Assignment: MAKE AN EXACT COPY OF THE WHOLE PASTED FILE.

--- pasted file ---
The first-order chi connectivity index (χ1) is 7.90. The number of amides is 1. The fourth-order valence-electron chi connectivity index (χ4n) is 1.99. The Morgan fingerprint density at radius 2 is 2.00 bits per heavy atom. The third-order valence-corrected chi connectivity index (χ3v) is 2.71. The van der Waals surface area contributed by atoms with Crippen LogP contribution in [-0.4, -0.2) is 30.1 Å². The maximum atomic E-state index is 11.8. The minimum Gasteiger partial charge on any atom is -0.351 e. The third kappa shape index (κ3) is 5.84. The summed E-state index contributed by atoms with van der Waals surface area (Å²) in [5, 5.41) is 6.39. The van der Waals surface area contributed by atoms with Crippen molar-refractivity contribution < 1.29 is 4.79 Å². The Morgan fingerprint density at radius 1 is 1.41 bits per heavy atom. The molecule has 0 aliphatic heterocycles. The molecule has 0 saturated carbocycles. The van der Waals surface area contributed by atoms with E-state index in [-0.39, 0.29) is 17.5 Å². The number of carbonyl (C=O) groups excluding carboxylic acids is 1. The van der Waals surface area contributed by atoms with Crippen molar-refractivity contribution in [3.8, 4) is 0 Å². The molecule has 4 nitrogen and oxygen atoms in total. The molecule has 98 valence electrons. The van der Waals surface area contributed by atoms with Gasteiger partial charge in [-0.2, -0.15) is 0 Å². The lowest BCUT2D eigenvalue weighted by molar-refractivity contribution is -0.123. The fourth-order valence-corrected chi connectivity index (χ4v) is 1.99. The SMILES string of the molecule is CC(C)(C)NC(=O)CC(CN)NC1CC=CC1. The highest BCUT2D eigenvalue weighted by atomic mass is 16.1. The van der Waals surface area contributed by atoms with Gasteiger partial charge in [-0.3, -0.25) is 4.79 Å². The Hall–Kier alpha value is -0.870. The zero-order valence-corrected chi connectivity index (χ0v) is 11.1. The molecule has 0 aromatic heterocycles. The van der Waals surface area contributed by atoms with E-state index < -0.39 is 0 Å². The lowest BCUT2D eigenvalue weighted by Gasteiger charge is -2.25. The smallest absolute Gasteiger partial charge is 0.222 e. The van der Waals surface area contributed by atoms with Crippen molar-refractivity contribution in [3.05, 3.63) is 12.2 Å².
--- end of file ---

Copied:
The first-order chi connectivity index (χ1) is 7.90. The number of amides is 1. The fourth-order valence-electron chi connectivity index (χ4n) is 1.99. The Morgan fingerprint density at radius 2 is 2.00 bits per heavy atom. The third-order valence-corrected chi connectivity index (χ3v) is 2.71. The van der Waals surface area contributed by atoms with Crippen LogP contribution in [-0.4, -0.2) is 30.1 Å². The maximum atomic E-state index is 11.8. The minimum Gasteiger partial charge on any atom is -0.351 e. The third kappa shape index (κ3) is 5.84. The summed E-state index contributed by atoms with van der Waals surface area (Å²) in [5, 5.41) is 6.39. The van der Waals surface area contributed by atoms with Crippen molar-refractivity contribution < 1.29 is 4.79 Å². The Morgan fingerprint density at radius 1 is 1.41 bits per heavy atom. The molecule has 0 aliphatic heterocycles. The molecule has 0 saturated carbocycles. The van der Waals surface area contributed by atoms with E-state index in [-0.39, 0.29) is 17.5 Å². The number of carbonyl (C=O) groups excluding carboxylic acids is 1. The van der Waals surface area contributed by atoms with Crippen molar-refractivity contribution in [3.8, 4) is 0 Å². The molecule has 4 nitrogen and oxygen atoms in total. The molecule has 98 valence electrons. The van der Waals surface area contributed by atoms with Gasteiger partial charge in [-0.2, -0.15) is 0 Å². The lowest BCUT2D eigenvalue weighted by molar-refractivity contribution is -0.123. The fourth-order valence-corrected chi connectivity index (χ4v) is 1.99. The SMILES string of the molecule is CC(C)(C)NC(=O)CC(CN)NC1CC=CC1. The highest BCUT2D eigenvalue weighted by atomic mass is 16.1. The van der Waals surface area contributed by atoms with Gasteiger partial charge in [-0.3, -0.25) is 4.79 Å². The Hall–Kier alpha value is -0.870. The zero-order valence-corrected chi connectivity index (χ0v) is 11.1. The molecule has 0 aromatic heterocycles. The van der Waals surface area contributed by atoms with E-state index < -0.39 is 0 Å². The lowest BCUT2D eigenvalue weighted by Gasteiger charge is -2.25. The smallest absolute Gasteiger partial charge is 0.222 e. The van der Waals surface area contributed by atoms with Crippen molar-refractivity contribution in [3.05, 3.63) is 12.2 Å².